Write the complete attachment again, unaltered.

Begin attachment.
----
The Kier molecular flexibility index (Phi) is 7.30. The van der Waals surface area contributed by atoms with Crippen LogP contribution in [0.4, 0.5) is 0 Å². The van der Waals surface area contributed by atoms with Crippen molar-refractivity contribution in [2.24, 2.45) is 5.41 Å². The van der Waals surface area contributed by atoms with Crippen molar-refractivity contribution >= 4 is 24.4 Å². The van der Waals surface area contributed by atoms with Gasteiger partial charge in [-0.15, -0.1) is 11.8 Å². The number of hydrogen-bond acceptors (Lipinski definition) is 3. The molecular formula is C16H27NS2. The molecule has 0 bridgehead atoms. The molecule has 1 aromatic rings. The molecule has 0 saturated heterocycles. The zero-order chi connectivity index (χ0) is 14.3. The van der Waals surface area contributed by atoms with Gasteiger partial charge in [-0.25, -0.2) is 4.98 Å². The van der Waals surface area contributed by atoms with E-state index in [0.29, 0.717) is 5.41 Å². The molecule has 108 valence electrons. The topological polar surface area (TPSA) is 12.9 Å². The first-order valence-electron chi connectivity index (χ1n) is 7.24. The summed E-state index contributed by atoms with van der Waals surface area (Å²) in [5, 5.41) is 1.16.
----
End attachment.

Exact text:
The Kier molecular flexibility index (Phi) is 7.30. The van der Waals surface area contributed by atoms with Crippen LogP contribution in [0.4, 0.5) is 0 Å². The van der Waals surface area contributed by atoms with Crippen molar-refractivity contribution in [2.24, 2.45) is 5.41 Å². The van der Waals surface area contributed by atoms with Crippen molar-refractivity contribution >= 4 is 24.4 Å². The van der Waals surface area contributed by atoms with Gasteiger partial charge in [-0.15, -0.1) is 11.8 Å². The number of hydrogen-bond acceptors (Lipinski definition) is 3. The molecular formula is C16H27NS2. The molecule has 0 bridgehead atoms. The molecule has 1 aromatic rings. The molecule has 0 saturated heterocycles. The zero-order chi connectivity index (χ0) is 14.3. The van der Waals surface area contributed by atoms with Gasteiger partial charge in [-0.25, -0.2) is 4.98 Å². The van der Waals surface area contributed by atoms with E-state index in [0.29, 0.717) is 5.41 Å². The molecule has 108 valence electrons. The topological polar surface area (TPSA) is 12.9 Å². The first-order valence-electron chi connectivity index (χ1n) is 7.24. The summed E-state index contributed by atoms with van der Waals surface area (Å²) in [5, 5.41) is 1.16.